We then went to the Grand Rapids Library and began researching our plot.
By looking through city directories all the way back to 1912, we found out that there had once been a very prosperous hotel on our plot, the Cody Hotel. Looking at the Sanborn maps from 1953, we found the plot had been edited. When the map was originally made the Cody Hotel still existed, but the map had been ammended in 1955 and 1956.
The Cody on the map had been topped with parchment that reads "PARKING". We looked through the city directories from 1953 to 1956 and figured it was torn down sometime in 1955. We have yet to look through the newspapers from that year to find more information. We also spent time looking at Sanborn maps all the way back to 1867. This map is from 1894:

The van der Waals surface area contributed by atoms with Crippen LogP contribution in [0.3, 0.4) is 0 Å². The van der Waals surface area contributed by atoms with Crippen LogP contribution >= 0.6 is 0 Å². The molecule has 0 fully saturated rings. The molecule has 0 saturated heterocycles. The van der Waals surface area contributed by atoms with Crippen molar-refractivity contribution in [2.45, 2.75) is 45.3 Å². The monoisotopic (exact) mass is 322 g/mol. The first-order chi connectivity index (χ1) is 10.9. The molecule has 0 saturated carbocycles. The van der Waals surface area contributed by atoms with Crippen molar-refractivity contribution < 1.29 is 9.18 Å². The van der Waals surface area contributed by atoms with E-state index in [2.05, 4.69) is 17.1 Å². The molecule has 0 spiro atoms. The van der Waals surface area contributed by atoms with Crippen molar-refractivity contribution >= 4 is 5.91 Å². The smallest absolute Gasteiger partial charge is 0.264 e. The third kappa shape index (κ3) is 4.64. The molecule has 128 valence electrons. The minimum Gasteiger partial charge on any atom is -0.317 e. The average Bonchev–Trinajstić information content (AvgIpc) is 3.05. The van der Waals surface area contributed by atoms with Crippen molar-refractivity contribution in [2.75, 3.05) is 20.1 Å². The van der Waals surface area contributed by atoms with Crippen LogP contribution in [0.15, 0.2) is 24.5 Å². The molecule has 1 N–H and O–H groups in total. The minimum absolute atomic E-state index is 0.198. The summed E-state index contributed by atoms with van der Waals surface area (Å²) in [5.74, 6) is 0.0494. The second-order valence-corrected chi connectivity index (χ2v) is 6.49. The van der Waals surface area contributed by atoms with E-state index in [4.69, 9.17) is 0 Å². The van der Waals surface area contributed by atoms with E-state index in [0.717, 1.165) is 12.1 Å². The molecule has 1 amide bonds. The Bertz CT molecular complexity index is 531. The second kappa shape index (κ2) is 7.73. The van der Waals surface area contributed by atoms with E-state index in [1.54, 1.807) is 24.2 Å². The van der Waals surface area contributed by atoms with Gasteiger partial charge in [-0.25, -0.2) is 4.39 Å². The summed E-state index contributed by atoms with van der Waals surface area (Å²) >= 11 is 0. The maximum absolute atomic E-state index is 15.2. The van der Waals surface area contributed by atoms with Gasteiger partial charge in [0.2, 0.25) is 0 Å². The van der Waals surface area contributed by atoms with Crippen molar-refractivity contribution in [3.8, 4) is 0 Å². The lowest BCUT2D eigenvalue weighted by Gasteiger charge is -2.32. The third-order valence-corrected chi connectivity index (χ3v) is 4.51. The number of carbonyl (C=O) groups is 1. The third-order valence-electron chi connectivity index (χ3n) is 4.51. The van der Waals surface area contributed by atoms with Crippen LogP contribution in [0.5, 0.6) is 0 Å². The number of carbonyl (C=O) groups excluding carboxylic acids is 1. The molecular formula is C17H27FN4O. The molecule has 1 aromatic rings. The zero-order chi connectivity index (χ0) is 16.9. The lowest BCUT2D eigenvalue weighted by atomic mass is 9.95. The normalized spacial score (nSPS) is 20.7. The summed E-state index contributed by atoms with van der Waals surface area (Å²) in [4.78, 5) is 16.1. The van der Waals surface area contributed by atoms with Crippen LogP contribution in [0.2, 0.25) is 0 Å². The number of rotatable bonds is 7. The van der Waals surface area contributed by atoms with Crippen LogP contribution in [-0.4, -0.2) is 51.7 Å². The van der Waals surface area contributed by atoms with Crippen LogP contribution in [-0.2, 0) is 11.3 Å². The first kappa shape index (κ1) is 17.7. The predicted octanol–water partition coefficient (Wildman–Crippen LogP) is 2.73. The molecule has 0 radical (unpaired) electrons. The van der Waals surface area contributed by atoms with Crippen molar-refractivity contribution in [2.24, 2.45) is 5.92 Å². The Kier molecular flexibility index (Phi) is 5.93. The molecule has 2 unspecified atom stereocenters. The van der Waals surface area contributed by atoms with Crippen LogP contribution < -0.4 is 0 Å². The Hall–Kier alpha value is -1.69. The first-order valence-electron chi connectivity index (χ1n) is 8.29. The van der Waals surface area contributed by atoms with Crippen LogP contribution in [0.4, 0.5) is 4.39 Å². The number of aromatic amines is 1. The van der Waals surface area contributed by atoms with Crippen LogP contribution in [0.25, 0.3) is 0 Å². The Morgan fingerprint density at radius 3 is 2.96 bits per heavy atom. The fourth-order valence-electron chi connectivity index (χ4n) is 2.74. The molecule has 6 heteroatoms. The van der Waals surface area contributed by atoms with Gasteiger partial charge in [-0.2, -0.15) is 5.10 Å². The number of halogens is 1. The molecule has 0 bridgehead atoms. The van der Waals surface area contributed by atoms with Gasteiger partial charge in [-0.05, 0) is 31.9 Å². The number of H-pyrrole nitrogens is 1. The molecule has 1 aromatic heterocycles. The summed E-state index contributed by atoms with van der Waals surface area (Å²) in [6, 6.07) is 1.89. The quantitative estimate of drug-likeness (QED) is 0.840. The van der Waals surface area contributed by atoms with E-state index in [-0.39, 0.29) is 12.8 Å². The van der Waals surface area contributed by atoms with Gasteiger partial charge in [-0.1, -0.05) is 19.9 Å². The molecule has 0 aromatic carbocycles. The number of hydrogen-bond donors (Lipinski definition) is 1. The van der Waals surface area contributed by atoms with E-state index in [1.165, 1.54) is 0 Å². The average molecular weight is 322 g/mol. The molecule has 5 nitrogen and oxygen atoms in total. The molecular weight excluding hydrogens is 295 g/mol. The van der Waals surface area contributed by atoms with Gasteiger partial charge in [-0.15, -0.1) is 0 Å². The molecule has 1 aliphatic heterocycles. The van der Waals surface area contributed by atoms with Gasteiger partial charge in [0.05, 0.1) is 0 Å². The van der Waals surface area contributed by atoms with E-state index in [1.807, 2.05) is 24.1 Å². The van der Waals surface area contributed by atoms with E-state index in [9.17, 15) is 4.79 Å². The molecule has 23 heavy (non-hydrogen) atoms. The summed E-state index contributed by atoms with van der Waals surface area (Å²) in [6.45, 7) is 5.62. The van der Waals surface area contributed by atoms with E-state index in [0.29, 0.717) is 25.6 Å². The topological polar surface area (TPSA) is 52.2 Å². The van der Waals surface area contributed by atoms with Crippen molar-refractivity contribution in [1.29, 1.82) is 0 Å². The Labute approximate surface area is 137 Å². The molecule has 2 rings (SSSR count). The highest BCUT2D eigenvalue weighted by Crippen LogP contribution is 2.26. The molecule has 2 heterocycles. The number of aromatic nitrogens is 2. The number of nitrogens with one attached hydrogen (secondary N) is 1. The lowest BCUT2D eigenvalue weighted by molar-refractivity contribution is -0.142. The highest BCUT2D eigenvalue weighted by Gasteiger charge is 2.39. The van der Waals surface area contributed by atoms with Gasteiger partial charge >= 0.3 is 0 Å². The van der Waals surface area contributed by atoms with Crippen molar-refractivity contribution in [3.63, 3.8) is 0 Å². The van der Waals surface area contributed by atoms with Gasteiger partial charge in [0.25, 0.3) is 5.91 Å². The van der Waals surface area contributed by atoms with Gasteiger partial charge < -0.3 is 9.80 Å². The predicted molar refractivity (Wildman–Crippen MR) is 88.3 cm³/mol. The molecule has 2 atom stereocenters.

While searching the internet I came across an amazing photo of the Cody Hotel. It was built as the Warwich Hotel in 1886 and then destroyed in 1958.
BEN AND CRAIG
APRIL 11, 2006 3:41 PM
walking lines on Friday Night.
LINES WALKED: 04/07/06 : 18:05 EST - 22:05
APRIL 8, 2006 7:09 PM
I began walking lines at 6:05 PM on Friday evening.
First visitor was a slightly inebriated friend making his way from Z's Sports Bar and Grill to the bus stop on Fulton and Division. He told me about a movie he planned casting this summer and filming this fall. The basic premise of the movie is a father who follows/stalks the man who raped his daughter. It turns out that, his daughter was not actually raped - but had made "sweet passionate love" to his daughter. The father, obsessed with the purity of sex and marriage, is disillusioned and becomes obsessed. We walked lines while he told me about this, for almost 25 minutes.